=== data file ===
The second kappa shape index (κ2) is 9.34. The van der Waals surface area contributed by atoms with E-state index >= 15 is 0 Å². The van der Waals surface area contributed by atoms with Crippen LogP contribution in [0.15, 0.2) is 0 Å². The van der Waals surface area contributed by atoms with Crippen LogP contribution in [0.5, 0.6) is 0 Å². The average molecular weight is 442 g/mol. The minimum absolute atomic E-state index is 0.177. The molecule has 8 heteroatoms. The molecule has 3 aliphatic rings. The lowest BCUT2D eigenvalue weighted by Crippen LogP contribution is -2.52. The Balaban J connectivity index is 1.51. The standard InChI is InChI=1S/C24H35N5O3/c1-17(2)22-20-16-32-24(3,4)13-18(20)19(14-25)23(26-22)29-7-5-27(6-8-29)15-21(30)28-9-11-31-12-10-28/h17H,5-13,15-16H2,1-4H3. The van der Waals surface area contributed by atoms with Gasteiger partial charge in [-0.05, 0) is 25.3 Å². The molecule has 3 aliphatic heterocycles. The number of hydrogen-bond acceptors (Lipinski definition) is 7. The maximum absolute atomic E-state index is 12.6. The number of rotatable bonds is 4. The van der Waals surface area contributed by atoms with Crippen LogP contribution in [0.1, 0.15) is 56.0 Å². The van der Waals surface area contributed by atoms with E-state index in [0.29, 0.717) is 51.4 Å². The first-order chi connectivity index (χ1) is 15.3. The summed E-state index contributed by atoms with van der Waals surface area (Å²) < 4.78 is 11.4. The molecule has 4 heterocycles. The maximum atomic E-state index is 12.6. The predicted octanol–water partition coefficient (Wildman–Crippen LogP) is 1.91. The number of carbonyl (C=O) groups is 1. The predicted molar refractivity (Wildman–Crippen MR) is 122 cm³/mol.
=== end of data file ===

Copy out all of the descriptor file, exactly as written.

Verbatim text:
The second kappa shape index (κ2) is 9.34. The van der Waals surface area contributed by atoms with E-state index >= 15 is 0 Å². The van der Waals surface area contributed by atoms with Crippen LogP contribution in [0.15, 0.2) is 0 Å². The van der Waals surface area contributed by atoms with Crippen LogP contribution in [0.5, 0.6) is 0 Å². The average molecular weight is 442 g/mol. The minimum absolute atomic E-state index is 0.177. The molecule has 8 heteroatoms. The molecule has 3 aliphatic rings. The lowest BCUT2D eigenvalue weighted by Crippen LogP contribution is -2.52. The Balaban J connectivity index is 1.51. The standard InChI is InChI=1S/C24H35N5O3/c1-17(2)22-20-16-32-24(3,4)13-18(20)19(14-25)23(26-22)29-7-5-27(6-8-29)15-21(30)28-9-11-31-12-10-28/h17H,5-13,15-16H2,1-4H3. The van der Waals surface area contributed by atoms with Gasteiger partial charge in [-0.05, 0) is 25.3 Å². The molecule has 3 aliphatic heterocycles. The number of hydrogen-bond acceptors (Lipinski definition) is 7. The maximum absolute atomic E-state index is 12.6. The number of rotatable bonds is 4. The van der Waals surface area contributed by atoms with Crippen LogP contribution in [0.1, 0.15) is 56.0 Å². The van der Waals surface area contributed by atoms with E-state index in [0.29, 0.717) is 51.4 Å². The first-order chi connectivity index (χ1) is 15.3. The summed E-state index contributed by atoms with van der Waals surface area (Å²) < 4.78 is 11.4. The molecule has 4 heterocycles. The maximum atomic E-state index is 12.6. The predicted octanol–water partition coefficient (Wildman–Crippen LogP) is 1.91. The number of carbonyl (C=O) groups is 1. The predicted molar refractivity (Wildman–Crippen MR) is 122 cm³/mol.